“I'm sorry. I know that means little at this point, but I am. I tried. I think you would all agree that I tried. To be true, to be strong, to be kind, to love, to be right, but I wasn't. All is Lost.”
This is the extent of the dialogue spoken by Robert Redford in J.C Chandor’s nautical nightmare – and it is all uttered as a voice-over monologue before we even see the protagonist’s face. The rest of the film is virtually silent except for the sound of the sea (which has never sounded so threatening onscreen) and the beautiful score by Alexander Ebert.
All Is Lost is a feature-length meditation on one man’s ability to overcome the relentless onslaught of his environment. A nameless man (Redford) awakens on his yacht in the middle of the Indian Ocean to find that it has crashed into a stray shipping container. Although mild frustration washes over his face, he is well prepared for any eventuality so diligently begins to repair the damage and bail out the water. Yet this small damage is enough of a hindrance to distract him from the large storm that is heading his way.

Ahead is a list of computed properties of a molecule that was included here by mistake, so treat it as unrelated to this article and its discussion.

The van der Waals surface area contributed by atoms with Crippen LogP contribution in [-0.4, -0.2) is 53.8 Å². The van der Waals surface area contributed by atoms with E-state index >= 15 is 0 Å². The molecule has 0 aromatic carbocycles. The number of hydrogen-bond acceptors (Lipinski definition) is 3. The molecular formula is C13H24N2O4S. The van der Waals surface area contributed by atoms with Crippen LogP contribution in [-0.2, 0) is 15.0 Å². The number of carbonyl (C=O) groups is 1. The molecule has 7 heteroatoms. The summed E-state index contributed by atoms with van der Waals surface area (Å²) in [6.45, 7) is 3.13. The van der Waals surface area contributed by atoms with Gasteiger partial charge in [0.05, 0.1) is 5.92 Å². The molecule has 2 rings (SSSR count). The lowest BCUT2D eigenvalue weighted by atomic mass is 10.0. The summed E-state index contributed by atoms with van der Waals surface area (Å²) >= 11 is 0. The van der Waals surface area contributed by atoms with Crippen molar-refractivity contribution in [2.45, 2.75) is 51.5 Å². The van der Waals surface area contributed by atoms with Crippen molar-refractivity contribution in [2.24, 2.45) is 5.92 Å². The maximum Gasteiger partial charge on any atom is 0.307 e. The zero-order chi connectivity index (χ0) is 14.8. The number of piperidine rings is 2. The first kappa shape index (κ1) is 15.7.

The film then documents all of the different problems that he must overcome through weather damage, before finally deciding that his only chance is to sail towards a nearby commercial shipping lane and try to get help from passing cargo ships.
The film is an even more sparse Cast Away, but without all of the product placement and faux-existentialism. The stripping away of all dialogue and backstory from a typical sea-disaster movie gives the enigma of the man and his boat an urgency that would be entirely lost if we knew where he from or why he was on his own.
As a parable, the film appears to be a damning criticism of global capitalism: A man on his yacht, a symbol of success and greed, suffers a crash (get it?) and asks for help from other industrial giants but cannot get their attention so ultimately begins to drown. Is there a more succinct visual metaphor for the perils of ruthless and competitive capitalism?